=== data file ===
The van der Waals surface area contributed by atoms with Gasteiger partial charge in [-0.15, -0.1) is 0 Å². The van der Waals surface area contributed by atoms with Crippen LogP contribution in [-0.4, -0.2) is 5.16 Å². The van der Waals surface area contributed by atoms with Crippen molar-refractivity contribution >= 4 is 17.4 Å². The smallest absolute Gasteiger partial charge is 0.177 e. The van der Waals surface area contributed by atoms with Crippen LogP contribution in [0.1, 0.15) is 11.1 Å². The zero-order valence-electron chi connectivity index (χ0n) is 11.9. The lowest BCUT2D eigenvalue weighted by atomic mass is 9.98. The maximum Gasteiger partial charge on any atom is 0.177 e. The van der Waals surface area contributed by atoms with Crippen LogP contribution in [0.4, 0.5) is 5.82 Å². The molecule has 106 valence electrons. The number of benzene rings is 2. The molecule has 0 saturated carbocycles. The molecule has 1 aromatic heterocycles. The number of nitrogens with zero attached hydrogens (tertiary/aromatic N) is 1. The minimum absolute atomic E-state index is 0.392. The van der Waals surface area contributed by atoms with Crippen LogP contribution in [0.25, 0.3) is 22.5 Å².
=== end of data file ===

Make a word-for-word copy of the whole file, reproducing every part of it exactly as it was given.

The van der Waals surface area contributed by atoms with Gasteiger partial charge in [-0.15, -0.1) is 0 Å². The van der Waals surface area contributed by atoms with Crippen LogP contribution in [-0.4, -0.2) is 5.16 Å². The van der Waals surface area contributed by atoms with Crippen molar-refractivity contribution >= 4 is 17.4 Å². The smallest absolute Gasteiger partial charge is 0.177 e. The van der Waals surface area contributed by atoms with Crippen LogP contribution in [0.1, 0.15) is 11.1 Å². The zero-order valence-electron chi connectivity index (χ0n) is 11.9. The lowest BCUT2D eigenvalue weighted by atomic mass is 9.98. The maximum Gasteiger partial charge on any atom is 0.177 e. The van der Waals surface area contributed by atoms with Crippen LogP contribution in [0.4, 0.5) is 5.82 Å². The molecule has 106 valence electrons. The number of benzene rings is 2. The molecule has 0 saturated carbocycles. The molecule has 1 aromatic heterocycles. The number of nitrogens with zero attached hydrogens (tertiary/aromatic N) is 1. The minimum absolute atomic E-state index is 0.392. The van der Waals surface area contributed by atoms with Crippen LogP contribution in [0.25, 0.3) is 22.5 Å².